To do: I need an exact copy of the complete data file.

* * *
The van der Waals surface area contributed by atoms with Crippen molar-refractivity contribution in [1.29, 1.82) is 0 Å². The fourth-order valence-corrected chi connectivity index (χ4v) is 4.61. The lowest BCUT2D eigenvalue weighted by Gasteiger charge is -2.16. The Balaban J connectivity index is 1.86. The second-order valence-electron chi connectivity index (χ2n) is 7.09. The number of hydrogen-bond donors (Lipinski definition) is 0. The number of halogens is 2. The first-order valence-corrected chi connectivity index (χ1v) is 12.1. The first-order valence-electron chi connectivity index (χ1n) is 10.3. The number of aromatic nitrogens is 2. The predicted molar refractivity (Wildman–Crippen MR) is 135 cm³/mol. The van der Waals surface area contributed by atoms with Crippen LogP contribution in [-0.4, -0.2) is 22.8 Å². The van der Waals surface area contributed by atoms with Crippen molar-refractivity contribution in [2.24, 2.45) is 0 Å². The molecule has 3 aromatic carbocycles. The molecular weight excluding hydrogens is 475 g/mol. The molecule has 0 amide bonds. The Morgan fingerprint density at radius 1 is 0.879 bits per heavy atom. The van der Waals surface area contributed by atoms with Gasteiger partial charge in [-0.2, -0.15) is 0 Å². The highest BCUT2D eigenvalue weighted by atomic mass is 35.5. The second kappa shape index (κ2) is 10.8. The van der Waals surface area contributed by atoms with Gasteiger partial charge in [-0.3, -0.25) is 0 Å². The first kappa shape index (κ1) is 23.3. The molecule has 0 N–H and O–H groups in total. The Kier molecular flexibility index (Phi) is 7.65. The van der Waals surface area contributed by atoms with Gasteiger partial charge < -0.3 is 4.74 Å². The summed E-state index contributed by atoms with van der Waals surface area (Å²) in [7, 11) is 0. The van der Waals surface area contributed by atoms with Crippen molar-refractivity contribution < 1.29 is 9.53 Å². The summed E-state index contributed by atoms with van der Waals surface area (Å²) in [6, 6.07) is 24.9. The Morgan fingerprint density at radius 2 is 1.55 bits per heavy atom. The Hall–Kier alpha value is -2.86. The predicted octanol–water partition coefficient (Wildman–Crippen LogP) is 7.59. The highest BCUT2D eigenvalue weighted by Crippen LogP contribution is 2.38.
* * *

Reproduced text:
The van der Waals surface area contributed by atoms with Crippen molar-refractivity contribution in [1.29, 1.82) is 0 Å². The fourth-order valence-corrected chi connectivity index (χ4v) is 4.61. The lowest BCUT2D eigenvalue weighted by Gasteiger charge is -2.16. The Balaban J connectivity index is 1.86. The second-order valence-electron chi connectivity index (χ2n) is 7.09. The number of hydrogen-bond donors (Lipinski definition) is 0. The number of halogens is 2. The first-order valence-corrected chi connectivity index (χ1v) is 12.1. The first-order valence-electron chi connectivity index (χ1n) is 10.3. The number of aromatic nitrogens is 2. The predicted molar refractivity (Wildman–Crippen MR) is 135 cm³/mol. The van der Waals surface area contributed by atoms with Crippen LogP contribution in [-0.4, -0.2) is 22.8 Å². The van der Waals surface area contributed by atoms with Crippen molar-refractivity contribution in [2.24, 2.45) is 0 Å². The molecule has 3 aromatic carbocycles. The molecular weight excluding hydrogens is 475 g/mol. The molecule has 0 amide bonds. The Morgan fingerprint density at radius 1 is 0.879 bits per heavy atom. The van der Waals surface area contributed by atoms with Gasteiger partial charge in [-0.2, -0.15) is 0 Å². The highest BCUT2D eigenvalue weighted by atomic mass is 35.5. The second kappa shape index (κ2) is 10.8. The van der Waals surface area contributed by atoms with Gasteiger partial charge in [-0.3, -0.25) is 0 Å². The first kappa shape index (κ1) is 23.3. The molecule has 0 N–H and O–H groups in total. The Kier molecular flexibility index (Phi) is 7.65. The van der Waals surface area contributed by atoms with Gasteiger partial charge < -0.3 is 4.74 Å². The summed E-state index contributed by atoms with van der Waals surface area (Å²) in [7, 11) is 0. The van der Waals surface area contributed by atoms with Crippen molar-refractivity contribution < 1.29 is 9.53 Å². The summed E-state index contributed by atoms with van der Waals surface area (Å²) in [6, 6.07) is 24.9. The Morgan fingerprint density at radius 2 is 1.55 bits per heavy atom. The Hall–Kier alpha value is -2.86. The predicted octanol–water partition coefficient (Wildman–Crippen LogP) is 7.59. The highest BCUT2D eigenvalue weighted by Crippen LogP contribution is 2.38.